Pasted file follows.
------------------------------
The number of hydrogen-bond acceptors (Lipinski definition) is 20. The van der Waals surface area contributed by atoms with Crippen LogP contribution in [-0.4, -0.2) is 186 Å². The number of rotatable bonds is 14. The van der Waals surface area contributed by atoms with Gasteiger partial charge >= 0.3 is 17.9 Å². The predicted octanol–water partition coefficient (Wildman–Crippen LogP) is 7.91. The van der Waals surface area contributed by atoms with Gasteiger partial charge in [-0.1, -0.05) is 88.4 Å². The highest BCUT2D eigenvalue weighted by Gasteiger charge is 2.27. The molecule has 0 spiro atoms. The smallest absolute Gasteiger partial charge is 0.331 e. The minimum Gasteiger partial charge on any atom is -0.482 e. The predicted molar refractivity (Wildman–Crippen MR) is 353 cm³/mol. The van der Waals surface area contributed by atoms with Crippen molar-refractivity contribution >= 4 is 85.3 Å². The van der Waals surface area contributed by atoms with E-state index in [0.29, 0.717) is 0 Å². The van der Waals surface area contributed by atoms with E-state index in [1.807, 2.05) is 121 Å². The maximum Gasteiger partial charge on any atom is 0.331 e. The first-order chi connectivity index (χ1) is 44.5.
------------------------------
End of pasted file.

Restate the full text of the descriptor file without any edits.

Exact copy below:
The number of hydrogen-bond acceptors (Lipinski definition) is 20. The van der Waals surface area contributed by atoms with Crippen LogP contribution in [-0.4, -0.2) is 186 Å². The number of rotatable bonds is 14. The van der Waals surface area contributed by atoms with Gasteiger partial charge >= 0.3 is 17.9 Å². The predicted octanol–water partition coefficient (Wildman–Crippen LogP) is 7.91. The van der Waals surface area contributed by atoms with Gasteiger partial charge in [-0.1, -0.05) is 88.4 Å². The highest BCUT2D eigenvalue weighted by Gasteiger charge is 2.27. The molecule has 0 spiro atoms. The smallest absolute Gasteiger partial charge is 0.331 e. The minimum Gasteiger partial charge on any atom is -0.482 e. The predicted molar refractivity (Wildman–Crippen MR) is 353 cm³/mol. The van der Waals surface area contributed by atoms with Crippen molar-refractivity contribution >= 4 is 85.3 Å². The van der Waals surface area contributed by atoms with E-state index in [0.29, 0.717) is 0 Å². The van der Waals surface area contributed by atoms with E-state index in [1.807, 2.05) is 121 Å². The maximum Gasteiger partial charge on any atom is 0.331 e. The first-order chi connectivity index (χ1) is 44.5.